Real Name: Sandra Knight
Identity/Class: Human technology user
Occupation: Golden Age Socialite
Silver Age (D.C. version) Teacher
Affiliations: Golden Age Spider
Silver Age (D.C. version) Iron Munro, Freedom Fighters, Argent, Phantom Lady (Dee Tyler, her protege)
Enemies: Golden Age the Avenging Skulls, the Fire Fiend, the
Killer Clown, Kurtz, the Robbing Robot, the Subway Slayer, Vulture;
Silver Age (D.C. version) Baron Blitzkrieg
Known Relatives: Golden Age Henry Knight (father, U.S.
Silver Age (D.C. version) Iron Munro (husband, separated), Ted Knight (cousin, a.k.a. Starman), unnamed child
Base of Operations: Washington D.C.
First Appearance: Police Comics #1 (Quality Comics, August 1941)
Powers/Abilities: Good fighter. Carries a "Black Lantern" which projects beams of darkness. She can turn invisible when she uses the beam on herself.
History: While waiting for her Senator father on the steps of the Capitol building, Sandra Knight witnessed some men trying to assassinate him. She intervened, using a newspaper to drive them off, then slipped away into the shadows before her dad could recognise her. Finding the encounter exhilarating, Sandra then purloined a "Black Lantern" device given to her father by his inventor friend Professor Davis. Armed with this device and a skimpy costume, Sandra became the crimefighting Phantom Lady.
Comments: Created by Arthur Peddy, working for the Eisner-Iger studio to produce stories for Quality Comics.
Phantom Lady appeared in Police Comics #1 to 23, and Feature Comics #69-71, where she teamed up with Spider-Widow.
Phantom Lady then jumped ship from Quality, when the (now simply) Iger Studio recostumed her for use by Fox Features Syndicate, who gave the character her own title, Phantom Lady, which lasted from #1 (August, 1947) to #26 (April 1949). She also guested in All-Top Comics #8 to #15. Shortly afterwards, Fox went bust. Star Comics bought the rights to the Fox characters, and had Phantom lady turn up in a couple of their comics, then Farrell Publications got hold of her, and produced four issues of their own Phantom Lady series (unlike many of the characters they revived from other companies, they kept both costume and true identity unchanged). Eventually Charlton bought up most of the Fox characters, presumably including Phantom Lady, though the only one they made use of was the Blue Beetle.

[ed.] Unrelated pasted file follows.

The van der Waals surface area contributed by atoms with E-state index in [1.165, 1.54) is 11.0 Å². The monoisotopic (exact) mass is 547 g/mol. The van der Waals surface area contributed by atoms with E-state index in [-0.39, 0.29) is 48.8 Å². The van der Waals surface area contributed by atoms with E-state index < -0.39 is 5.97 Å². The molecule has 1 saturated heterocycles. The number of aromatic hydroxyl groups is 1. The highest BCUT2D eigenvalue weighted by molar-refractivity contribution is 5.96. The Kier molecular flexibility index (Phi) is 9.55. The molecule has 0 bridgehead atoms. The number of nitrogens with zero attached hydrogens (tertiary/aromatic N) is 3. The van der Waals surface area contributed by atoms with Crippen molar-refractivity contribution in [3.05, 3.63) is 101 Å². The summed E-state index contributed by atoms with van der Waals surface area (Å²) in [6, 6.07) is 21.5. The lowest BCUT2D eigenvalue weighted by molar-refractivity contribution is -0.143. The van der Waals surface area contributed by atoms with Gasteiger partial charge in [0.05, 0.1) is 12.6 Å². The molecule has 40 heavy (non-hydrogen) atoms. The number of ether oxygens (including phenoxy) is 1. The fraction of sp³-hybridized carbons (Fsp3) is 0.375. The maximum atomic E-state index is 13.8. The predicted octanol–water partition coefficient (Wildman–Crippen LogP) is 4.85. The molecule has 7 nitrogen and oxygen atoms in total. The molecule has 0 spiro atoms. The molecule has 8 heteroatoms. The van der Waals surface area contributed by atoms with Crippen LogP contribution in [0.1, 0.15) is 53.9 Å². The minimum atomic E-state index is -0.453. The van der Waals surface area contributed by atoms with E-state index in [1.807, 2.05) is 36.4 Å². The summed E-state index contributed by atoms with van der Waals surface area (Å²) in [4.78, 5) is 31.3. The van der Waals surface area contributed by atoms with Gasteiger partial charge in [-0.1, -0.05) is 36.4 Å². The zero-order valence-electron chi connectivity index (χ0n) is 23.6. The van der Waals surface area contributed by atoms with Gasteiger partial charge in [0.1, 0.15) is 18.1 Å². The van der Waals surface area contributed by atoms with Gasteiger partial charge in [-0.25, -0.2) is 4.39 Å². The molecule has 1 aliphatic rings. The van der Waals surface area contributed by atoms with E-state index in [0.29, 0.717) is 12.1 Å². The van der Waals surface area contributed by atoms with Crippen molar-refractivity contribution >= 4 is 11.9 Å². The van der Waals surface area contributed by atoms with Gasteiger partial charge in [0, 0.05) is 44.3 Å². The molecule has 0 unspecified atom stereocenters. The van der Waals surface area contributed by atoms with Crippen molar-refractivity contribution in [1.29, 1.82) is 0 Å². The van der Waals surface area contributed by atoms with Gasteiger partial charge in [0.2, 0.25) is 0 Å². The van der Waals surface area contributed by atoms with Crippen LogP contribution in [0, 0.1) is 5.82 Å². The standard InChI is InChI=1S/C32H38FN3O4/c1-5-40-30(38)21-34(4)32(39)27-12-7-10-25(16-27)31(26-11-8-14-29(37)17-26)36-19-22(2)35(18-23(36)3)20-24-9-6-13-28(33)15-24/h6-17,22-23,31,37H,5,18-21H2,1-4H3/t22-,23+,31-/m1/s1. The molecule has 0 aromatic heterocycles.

D.C. had bought the Quality characters in 1956, and in 1973 revived many of the characters (Phantom Lady included) in Justice League of America, as members of the Freedom Fighters. A.C. meanwhile bought the Charlton characters and introduced their own Phantom Lady. D.C. swiftly threatened to sue, so A.C. avoided a lawsuit they couldn't win (any other merits aside, they couldn't have matched the powerhouse that was D.C.), and changed their Phantom Lady's name to Nightveil. The D.C. version of Phantom Lady (a protege of the original) recently died in Infinite Crisis #1.
She has the dubious distinction of being one of the pieces of evidence in Dr. Fredric Wertham's 1954 anti-comics treatise "Seduction of the Innocent", where he used one of her cheesecake cover shots to show America's youth were being exposed to corrupting influences.
CLARIFICATIONS: Not to be confused with
Phantom Lady, Philippines
Any Additions/Corrections? Please let me know.
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